Cacao vs. Cocoa: What’s the Difference?

We have all seen, heard or read something about cacao being a superfood laden with health benefits. But, what’s the difference between cacao beans, and cocoa? Are they all beneficial to you? The answer is no, not all forms of cacao are created equal. Here’s why.

Raw Cacao Bean

Cacao trees are native to South America and can be dated back to 1400 BC, though today, 70% of the world’s cacao is grown in West Africa. Cold-pressing unroasted beans that have not been processed or heated make raw cacao; this is the form doctors are talking about when boasting the health benefits of ‘chocolate’.

Raw cacao beans stands out on top because the beans have not been heated at high temperatures like cocoa and chocolate.1 The longer a cacao bean is heated, the less vitamins, antioxidants and minerals are retained. When choosing dark chocolate, the higher percentage of cacao in the bar, the more bitter the chocolate will taste. To retain the most health benefits, the chocolate should be at least 70% cacao with the lowest amount of processed anything.

As for the boasting, well, there is no boasting about it; if you can handle the sharp bitter taste of pure raw cacao beans, get ready for quite the nutritional cocktail.

The health benefits of raw cacao are as follows:

  • Neutralizes free radicals with high amounts of antioxidants
  • Fiber content aids in digestion
  • Contains Vitamin E & B complex
  • Iron, zinc, magnesium, calcium & copper
  • Boosts endorphins & serotonin promoting a sense of well-being2
  • Improves blood flow and reduces blood pressure3

Suavva smoothies contain the same health benefits of raw cacao beans, but without the bitter taste. This is because Suavva is created using the cacao pulp, which has the same antioxidant benefits as cacao beans, but with a much sweeter and delicious taste.


Cocoa’s health benefits range depending on how long the beans have been roasted and if they have undergone Dutch processing; which means treated with alkali to neutralize acidity. Most cocoa you find today has been over-processed – there is very little left to benefit your health.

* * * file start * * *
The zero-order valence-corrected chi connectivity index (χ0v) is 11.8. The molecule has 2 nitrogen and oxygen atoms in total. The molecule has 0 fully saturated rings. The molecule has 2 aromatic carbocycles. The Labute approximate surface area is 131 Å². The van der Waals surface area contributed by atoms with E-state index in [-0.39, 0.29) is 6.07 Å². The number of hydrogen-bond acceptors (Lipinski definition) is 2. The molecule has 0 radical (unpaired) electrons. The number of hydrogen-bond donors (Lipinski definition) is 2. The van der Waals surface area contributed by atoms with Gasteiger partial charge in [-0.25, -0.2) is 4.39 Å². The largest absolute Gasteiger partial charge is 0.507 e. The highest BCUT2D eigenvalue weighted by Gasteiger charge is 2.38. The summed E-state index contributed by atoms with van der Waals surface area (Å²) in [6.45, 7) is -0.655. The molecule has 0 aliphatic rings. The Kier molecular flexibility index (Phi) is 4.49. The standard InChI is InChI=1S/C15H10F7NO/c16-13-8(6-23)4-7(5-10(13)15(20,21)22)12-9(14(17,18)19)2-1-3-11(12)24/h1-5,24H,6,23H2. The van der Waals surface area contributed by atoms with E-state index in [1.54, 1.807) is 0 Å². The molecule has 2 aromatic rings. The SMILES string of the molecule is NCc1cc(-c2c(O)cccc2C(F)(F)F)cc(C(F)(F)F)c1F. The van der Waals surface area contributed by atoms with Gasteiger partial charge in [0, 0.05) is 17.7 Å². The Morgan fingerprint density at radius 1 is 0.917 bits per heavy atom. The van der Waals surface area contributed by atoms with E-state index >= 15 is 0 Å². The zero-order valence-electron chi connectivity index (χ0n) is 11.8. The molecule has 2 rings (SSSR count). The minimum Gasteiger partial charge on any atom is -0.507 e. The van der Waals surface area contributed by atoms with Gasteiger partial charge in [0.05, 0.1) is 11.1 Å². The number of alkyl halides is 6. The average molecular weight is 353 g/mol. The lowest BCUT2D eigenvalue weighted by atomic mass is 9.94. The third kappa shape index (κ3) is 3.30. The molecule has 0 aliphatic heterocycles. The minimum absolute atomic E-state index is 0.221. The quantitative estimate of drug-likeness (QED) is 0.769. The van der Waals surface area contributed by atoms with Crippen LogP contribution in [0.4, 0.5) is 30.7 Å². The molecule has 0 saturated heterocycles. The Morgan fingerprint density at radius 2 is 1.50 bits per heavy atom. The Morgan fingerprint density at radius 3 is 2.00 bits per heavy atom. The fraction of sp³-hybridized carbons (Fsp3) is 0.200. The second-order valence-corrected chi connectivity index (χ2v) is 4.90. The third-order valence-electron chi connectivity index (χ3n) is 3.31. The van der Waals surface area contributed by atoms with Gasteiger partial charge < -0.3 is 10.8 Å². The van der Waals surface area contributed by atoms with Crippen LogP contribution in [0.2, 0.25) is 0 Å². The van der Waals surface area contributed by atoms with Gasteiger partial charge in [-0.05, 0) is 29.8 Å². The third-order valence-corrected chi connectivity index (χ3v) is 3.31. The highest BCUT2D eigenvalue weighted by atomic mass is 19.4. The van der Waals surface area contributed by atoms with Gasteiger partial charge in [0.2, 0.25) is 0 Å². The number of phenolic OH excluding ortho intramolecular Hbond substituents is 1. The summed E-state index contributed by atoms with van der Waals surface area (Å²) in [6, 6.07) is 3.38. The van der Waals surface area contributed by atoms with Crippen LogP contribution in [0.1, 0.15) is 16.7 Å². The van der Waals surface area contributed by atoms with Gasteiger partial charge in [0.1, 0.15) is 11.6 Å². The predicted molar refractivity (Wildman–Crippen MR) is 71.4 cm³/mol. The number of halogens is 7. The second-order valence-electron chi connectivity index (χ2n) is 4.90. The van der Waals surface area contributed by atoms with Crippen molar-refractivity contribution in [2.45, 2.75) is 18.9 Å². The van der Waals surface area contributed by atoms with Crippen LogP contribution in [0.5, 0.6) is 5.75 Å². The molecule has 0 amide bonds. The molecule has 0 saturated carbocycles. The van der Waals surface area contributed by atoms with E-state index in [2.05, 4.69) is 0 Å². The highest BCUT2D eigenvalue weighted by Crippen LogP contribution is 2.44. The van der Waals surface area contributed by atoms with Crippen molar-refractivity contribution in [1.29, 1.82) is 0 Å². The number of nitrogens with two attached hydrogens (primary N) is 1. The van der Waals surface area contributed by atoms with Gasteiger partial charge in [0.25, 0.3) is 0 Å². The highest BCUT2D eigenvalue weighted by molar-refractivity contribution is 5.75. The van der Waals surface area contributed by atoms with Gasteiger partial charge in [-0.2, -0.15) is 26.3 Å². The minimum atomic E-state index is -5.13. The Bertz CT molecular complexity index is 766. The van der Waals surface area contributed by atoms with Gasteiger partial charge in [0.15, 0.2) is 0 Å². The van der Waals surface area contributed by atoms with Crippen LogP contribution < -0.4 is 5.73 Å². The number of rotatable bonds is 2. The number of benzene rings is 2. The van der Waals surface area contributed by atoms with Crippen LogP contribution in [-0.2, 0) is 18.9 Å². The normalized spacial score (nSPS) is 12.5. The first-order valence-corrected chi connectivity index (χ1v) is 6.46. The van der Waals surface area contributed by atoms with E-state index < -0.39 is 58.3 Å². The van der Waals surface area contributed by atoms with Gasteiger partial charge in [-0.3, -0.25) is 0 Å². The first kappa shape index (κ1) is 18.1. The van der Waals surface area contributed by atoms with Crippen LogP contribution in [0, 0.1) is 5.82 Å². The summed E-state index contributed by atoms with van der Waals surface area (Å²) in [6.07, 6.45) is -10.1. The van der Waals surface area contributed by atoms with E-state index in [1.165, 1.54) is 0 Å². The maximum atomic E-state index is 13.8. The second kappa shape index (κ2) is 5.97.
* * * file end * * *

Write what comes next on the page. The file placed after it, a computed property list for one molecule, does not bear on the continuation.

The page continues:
Eating or drinking unsweetened dark cocoa that has been minimally processed with at least 70% cocoa, does offer those bountiful flavanols proven to lower blood pressure and bad LDL cholesterol, while raising levels of good HDL cholesterol. So next time instead of having a cup of joe in the morning, indulge in a rich cup of dark hot cocoa and make your heart just a little happier.


Applegate (the brand) previously tweeted, “since chocolate comes from cocoa which grows on a tree, that makes it a plant… Chocolate is salad!” This is comical, but unfortunately not the case.

As with cocoa, most chocolate available on the market today is overly processed, treated with alkali and loaded with fat and sugar. This type of chocolate may taste yummier, but most of what it offers is only empty calories. Plus, chocolate and dairy does not mix, the proteins (caseins) found in milk negate any of the positive antioxidant benefits found in cocoa.4 What a bummer!

The moral of the story, the purer the chocolate the healthier it is. Eat smart.

*These statements have not been evaluated by the Food and Drug Administration. This product is not intended to diagnose, treat, cure or prevent any disease

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